A whole new generation is taking up the deeply satisfying activity of home baking at the moment and a good gift for any aspiring baker would be this weighty tome, Step-by-Step Baking (Dorling Kindersley, hardback, €25).
A comprehensive reference, with lots of luscious photographs, it offers ‘350 baking recipes for every occasion’ and a wealth of how-to information too. Their version of the classic Christmas pudding (named plum pudding because it contains prunes) uses butter instead of the traditional beef suet.
Soaking time: overnight
Special equipment: 1kg (2'/4lb) pudding bowl
85g (3oz) raisins
60g (2oz) currants
l00g (3½ oz ) sultanas
45g (1½ oz) mixed peel, chopped
115g (4oz) mixed dried fruit, such as figs, dates, and cherries
150ml (5fl oz) beer
1 tbsp whisky or brandy
finely grated zest and juice of 1 orange
finely grated zest and juice of 1 lemon
85g (3oz) ready-to-eat prunes, chopped
150ml (5fl oz) cold black tea
1 dessert apple, peeled, cored, and grated
115g (4oz) unsalted butter, melted, plus extra for greasing
175g (6oz) dark soft brown sugar
1 tbsp black treacle
2 eggs, beaten
60g (2oz) self-raising flour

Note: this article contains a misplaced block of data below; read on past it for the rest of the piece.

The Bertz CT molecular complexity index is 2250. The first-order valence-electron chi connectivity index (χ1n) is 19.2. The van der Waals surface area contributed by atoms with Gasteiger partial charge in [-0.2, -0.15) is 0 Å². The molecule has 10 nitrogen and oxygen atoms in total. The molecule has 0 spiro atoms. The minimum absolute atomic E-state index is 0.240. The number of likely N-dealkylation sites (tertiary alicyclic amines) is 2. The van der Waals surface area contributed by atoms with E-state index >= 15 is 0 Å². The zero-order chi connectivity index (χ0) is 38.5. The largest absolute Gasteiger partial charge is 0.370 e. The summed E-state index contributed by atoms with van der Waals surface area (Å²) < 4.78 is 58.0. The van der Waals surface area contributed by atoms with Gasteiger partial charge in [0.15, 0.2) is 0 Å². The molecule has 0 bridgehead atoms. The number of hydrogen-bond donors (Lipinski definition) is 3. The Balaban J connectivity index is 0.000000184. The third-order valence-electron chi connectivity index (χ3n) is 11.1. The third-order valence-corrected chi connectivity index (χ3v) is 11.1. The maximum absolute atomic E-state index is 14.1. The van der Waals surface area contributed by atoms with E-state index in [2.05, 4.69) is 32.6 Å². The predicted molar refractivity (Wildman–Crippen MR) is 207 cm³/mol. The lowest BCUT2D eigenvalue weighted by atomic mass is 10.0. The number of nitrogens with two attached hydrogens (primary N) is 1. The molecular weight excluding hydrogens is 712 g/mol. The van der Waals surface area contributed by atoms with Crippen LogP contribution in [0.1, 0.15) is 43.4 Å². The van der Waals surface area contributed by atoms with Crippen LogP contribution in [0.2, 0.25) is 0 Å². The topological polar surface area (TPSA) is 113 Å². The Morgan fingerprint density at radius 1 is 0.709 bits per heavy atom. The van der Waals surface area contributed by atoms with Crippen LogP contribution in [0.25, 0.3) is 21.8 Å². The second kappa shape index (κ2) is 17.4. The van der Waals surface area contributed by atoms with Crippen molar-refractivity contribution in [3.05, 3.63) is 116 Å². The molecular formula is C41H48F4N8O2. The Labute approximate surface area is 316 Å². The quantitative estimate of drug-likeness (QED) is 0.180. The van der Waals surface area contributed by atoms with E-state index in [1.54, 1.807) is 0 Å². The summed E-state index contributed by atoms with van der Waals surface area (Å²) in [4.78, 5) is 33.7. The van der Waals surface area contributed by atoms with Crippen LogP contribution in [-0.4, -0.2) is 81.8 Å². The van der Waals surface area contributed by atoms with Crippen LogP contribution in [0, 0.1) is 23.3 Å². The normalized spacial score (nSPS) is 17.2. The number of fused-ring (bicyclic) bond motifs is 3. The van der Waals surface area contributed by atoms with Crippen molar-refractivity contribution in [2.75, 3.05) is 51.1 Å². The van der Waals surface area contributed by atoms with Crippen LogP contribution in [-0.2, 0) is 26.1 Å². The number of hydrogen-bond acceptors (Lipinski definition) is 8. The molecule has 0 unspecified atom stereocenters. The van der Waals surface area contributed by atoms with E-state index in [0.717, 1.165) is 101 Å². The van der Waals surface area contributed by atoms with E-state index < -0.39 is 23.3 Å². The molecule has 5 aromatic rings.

1 tsp mixed spice
115g (4oz) fresh white breadcrumbs
60g (2oz) chopped almonds
brandy butter, cream, or custard, to serve (optional)
1. Place the first 9 ingredients into a large bowl and mix well. Put the prunes in a small bowl and pour in the tea. Cover the bowls and leave to soak overnight.
2 Drain the prunes and discard any remaining tea. Add the prunes and the apple to the rest of the fruit, followed by the butter, sugar, treacle, and eggs, stirring well.
3. Sift in the flour along with the mixed spice, then stir in the breadcrumbs and almonds. Mix until all the ingredients are well combined.
4. Grease the pudding bowl and pour in the mixture. Cover the top of the bowl with 2 layers of baking parchment and 1 layer of foil. Tie the layers to the bowl with string,then put the bowl into a pan of simmering water that comes at least halfway up the side of the bowl. Steam for 8-10 hours.
5. Check regularly to make sure that the water level does not drop too low. Serve with brandy butter, cream, or custard.
PREPARE AHEAD If well sealed, the pudding will keep for up to 1 year in a cool place.
BAKER'S TIP When steaming a pudding for an extended time, it is very important that the water level in the pan should not drop too low. There are a couple of easy ways to avoid this. Either set a timer every hour, to remind you to checkthe water level, or put a marble in the pan so it rattles when the water level drops. .
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